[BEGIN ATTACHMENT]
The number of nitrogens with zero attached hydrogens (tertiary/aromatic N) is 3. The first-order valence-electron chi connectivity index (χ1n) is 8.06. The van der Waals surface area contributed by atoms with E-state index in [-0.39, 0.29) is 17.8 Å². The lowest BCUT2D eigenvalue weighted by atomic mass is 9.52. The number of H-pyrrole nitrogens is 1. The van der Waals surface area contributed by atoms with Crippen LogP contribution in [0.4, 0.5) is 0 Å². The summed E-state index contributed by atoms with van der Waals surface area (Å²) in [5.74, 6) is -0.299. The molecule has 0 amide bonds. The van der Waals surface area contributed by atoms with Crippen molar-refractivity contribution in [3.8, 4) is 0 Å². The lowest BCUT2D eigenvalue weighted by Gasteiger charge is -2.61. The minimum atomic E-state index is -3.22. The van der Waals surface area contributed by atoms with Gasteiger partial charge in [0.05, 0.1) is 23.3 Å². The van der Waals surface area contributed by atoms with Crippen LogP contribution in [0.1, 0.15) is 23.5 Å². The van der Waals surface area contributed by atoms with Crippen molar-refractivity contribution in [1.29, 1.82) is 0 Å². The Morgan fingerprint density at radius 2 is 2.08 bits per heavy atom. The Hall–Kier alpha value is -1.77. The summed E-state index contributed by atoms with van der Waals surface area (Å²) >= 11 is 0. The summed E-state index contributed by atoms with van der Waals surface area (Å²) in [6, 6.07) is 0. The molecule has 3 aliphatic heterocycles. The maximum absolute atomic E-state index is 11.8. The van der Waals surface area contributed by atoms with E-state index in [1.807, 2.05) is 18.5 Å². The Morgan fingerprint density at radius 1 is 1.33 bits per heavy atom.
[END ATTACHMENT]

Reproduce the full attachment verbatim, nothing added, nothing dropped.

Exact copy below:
The number of nitrogens with zero attached hydrogens (tertiary/aromatic N) is 3. The first-order valence-electron chi connectivity index (χ1n) is 8.06. The van der Waals surface area contributed by atoms with E-state index in [-0.39, 0.29) is 17.8 Å². The lowest BCUT2D eigenvalue weighted by atomic mass is 9.52. The number of H-pyrrole nitrogens is 1. The van der Waals surface area contributed by atoms with Crippen LogP contribution in [0.4, 0.5) is 0 Å². The summed E-state index contributed by atoms with van der Waals surface area (Å²) in [5.74, 6) is -0.299. The molecule has 0 amide bonds. The van der Waals surface area contributed by atoms with Crippen molar-refractivity contribution in [3.8, 4) is 0 Å². The lowest BCUT2D eigenvalue weighted by Gasteiger charge is -2.61. The minimum atomic E-state index is -3.22. The van der Waals surface area contributed by atoms with Gasteiger partial charge in [0.05, 0.1) is 23.3 Å². The van der Waals surface area contributed by atoms with Crippen LogP contribution in [0.1, 0.15) is 23.5 Å². The van der Waals surface area contributed by atoms with Crippen molar-refractivity contribution in [1.29, 1.82) is 0 Å². The Morgan fingerprint density at radius 2 is 2.08 bits per heavy atom. The Hall–Kier alpha value is -1.77. The summed E-state index contributed by atoms with van der Waals surface area (Å²) >= 11 is 0. The summed E-state index contributed by atoms with van der Waals surface area (Å²) in [6, 6.07) is 0. The molecule has 3 aliphatic heterocycles. The maximum absolute atomic E-state index is 11.8. The van der Waals surface area contributed by atoms with E-state index in [1.807, 2.05) is 18.5 Å². The Morgan fingerprint density at radius 1 is 1.33 bits per heavy atom.